Catholic Philosopher Chick Makes Her Début
By Rebecca Bratten Weiss and Regina Doman
Chesterton Press, 2012
346 pp.
$20.00 print, $5.00 Kindle

When Cate Frank experiences guy trouble, the former fashionista, recent Catholic convert, and philosophy Ph.D. student at Dominican University of Houston (read: University of Dallas) constructs a scholastic quaestio :

  Q : How am I going to deal with those guys???

Art. 1 : It seems to be out of the question that I would be “destined” to be with any of those chauvinistic pigs.

Obj. 1 : But some of them were rather nice . . . .

Obj. 2 : And then, Sean may be patriarchal, but maybe he is just doing it to put on an act? Also—not that this is relevant, of course—he is pretty easy on the eyes . . . .

On the contrary, it is utterly ridiculous to think that you are destined to be with any of them . . . .

I answer that: . . . it is very, very unlikely that my future would entail a romance with Sean, Justin, Che, Nat, Michael, Garett, or Bartholomew. Even my lively imagination can’t quite see ANYTHING like that unfolding . . . .

Reply to Obj. 1 : But that doesn’t mean niceness is enough. Besides, skinny jeans on men? I think not.

Reply to Obj. 2 : On no occasion has he led me to believe it’s just an act. No doubt there are gaggles of undergrad girls to swarm all over him. Not me. The Next Great Catholic Philosopher does not swarm.


Anybody who has spent time in a graduate program dominated by post-college males, especially budding philosophers or theologians, will recognize the cast of characters the sharp and sassy Cate Frank has to deal with. The plot of this cleverly hacked chick-lit novel hinges on how Cate and some of those males can come to grips with the discrepancy between the wisdom they study and the immature attitudes that motivate most of their interactions. To transform the chick-lit getting-hitched plot into a leaving-behind-childish-things-and-growing-in-practical-wisdom plot, while still remaining deliciously snarky, is no small task, and the authors mostly achieve it.

While some of the episodes are less than compelling to this thirtysomething male reader (e.g., the search for an off-campus rental apartment), the seminar scenes and a climactic disputation on Thomas Aquinas’s views of women surprisingly drive most of the plot and keep the pages turning. Cate must prove her mettle in “The Suminar,” a year-long intensive seminar on Thomas’s Summa Theologica . Her fellow students live in fear, awe, and adoration of Dr. Hastings, who “started out by giving us some background which, he added, he didn’t think we ought to need, but which perhaps we did, and maybe we were ashamed to ask certain questions, and perhaps we should be ashamed, but that was no reason to remain in ignorance.” The eminent Thomist’s mixture of hauteur and delight in his grad students emerges with the perfectly exaggerated comic touch that characterizes David Lodge’s masterful academic creations. Like Lodge, too, the authors manage to enlighten their readers in the academic subjects their characters study.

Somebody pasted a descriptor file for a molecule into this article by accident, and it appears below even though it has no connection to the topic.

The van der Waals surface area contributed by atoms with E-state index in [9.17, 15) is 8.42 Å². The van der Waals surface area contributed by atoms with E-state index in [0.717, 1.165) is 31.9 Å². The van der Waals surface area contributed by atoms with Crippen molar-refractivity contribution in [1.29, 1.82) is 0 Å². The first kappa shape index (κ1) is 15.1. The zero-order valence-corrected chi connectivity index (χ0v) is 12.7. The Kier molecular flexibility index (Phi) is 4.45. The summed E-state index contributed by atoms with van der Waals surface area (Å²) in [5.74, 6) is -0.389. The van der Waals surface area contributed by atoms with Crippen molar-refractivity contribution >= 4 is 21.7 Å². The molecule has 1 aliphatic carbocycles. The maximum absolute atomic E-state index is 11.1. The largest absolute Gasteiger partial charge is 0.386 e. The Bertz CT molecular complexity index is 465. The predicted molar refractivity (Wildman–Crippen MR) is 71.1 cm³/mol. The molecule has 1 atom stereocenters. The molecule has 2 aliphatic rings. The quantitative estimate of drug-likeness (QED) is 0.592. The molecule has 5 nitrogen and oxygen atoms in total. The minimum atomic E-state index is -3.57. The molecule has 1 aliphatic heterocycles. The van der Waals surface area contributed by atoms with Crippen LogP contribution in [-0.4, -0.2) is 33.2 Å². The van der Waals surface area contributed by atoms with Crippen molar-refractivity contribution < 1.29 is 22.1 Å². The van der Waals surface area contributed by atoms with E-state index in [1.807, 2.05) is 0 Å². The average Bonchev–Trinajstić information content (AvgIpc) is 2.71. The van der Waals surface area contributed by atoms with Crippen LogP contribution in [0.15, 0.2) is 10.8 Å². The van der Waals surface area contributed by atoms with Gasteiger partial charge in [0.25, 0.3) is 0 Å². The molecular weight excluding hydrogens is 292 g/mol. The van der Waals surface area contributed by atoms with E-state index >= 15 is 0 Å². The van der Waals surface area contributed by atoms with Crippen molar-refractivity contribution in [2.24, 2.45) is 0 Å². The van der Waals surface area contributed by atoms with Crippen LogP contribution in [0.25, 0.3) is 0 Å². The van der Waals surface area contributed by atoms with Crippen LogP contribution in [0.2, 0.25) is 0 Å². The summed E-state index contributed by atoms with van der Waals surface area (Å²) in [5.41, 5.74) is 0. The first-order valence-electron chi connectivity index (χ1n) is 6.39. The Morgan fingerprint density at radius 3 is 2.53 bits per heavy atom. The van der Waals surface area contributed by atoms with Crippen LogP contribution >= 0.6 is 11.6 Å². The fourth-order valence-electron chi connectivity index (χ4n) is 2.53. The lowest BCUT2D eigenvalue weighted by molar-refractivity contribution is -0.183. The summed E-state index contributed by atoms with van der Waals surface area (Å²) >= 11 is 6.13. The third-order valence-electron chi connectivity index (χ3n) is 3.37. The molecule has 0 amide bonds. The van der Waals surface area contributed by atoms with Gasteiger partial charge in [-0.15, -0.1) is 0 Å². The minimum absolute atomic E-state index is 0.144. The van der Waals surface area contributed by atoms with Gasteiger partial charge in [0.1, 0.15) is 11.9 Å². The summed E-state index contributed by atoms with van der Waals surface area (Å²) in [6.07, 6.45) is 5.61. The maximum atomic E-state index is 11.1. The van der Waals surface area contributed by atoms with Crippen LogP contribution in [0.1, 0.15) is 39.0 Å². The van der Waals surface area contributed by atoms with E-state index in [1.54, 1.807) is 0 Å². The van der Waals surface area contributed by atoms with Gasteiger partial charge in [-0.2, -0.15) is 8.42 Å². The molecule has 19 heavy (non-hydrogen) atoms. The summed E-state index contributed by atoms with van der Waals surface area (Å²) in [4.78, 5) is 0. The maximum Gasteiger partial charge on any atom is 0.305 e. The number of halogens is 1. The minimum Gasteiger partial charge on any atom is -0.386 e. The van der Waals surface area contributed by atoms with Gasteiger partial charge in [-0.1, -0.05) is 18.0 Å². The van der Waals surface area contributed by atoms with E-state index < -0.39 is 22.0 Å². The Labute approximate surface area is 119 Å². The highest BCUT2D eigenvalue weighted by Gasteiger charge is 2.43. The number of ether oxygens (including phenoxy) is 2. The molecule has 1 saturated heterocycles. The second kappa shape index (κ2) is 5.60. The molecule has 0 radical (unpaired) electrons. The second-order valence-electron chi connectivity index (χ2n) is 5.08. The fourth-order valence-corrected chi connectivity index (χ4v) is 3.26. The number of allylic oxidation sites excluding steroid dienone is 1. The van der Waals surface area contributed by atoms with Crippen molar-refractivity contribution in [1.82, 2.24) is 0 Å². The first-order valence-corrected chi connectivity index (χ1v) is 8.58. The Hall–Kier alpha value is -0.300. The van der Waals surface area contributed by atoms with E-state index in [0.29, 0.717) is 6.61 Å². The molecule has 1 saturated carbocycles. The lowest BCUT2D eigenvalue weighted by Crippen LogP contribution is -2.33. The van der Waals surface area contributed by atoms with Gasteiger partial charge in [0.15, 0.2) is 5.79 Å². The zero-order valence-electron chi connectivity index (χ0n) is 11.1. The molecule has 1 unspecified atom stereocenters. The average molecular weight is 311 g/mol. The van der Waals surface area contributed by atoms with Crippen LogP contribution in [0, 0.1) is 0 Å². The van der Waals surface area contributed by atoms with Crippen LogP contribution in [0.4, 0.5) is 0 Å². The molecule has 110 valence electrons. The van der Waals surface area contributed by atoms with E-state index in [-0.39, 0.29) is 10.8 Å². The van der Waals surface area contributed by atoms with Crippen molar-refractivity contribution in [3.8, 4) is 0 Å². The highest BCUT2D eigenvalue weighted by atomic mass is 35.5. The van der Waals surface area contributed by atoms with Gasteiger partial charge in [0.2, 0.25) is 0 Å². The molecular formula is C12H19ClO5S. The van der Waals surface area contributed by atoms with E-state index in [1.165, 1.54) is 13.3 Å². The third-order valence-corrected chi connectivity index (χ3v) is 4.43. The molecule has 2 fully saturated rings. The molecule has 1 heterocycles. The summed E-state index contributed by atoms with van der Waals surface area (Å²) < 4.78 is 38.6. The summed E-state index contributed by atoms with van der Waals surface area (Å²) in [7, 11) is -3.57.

Readers caught up in the suspense that develops around the proper interpretation of Thomas’s infamous remark that “the female is a misbegotten male” will learn a great deal about Aristotelian biology and the personalist interpretation of Thomas, even as they experience why medieval scholastic disputes could draw large, raucous crowds. I’m cheering for the fun to continue when Cate gets her first tenure-track job at the University of Our Lady of the Rust Belt.

Articles by Ryan McDermott

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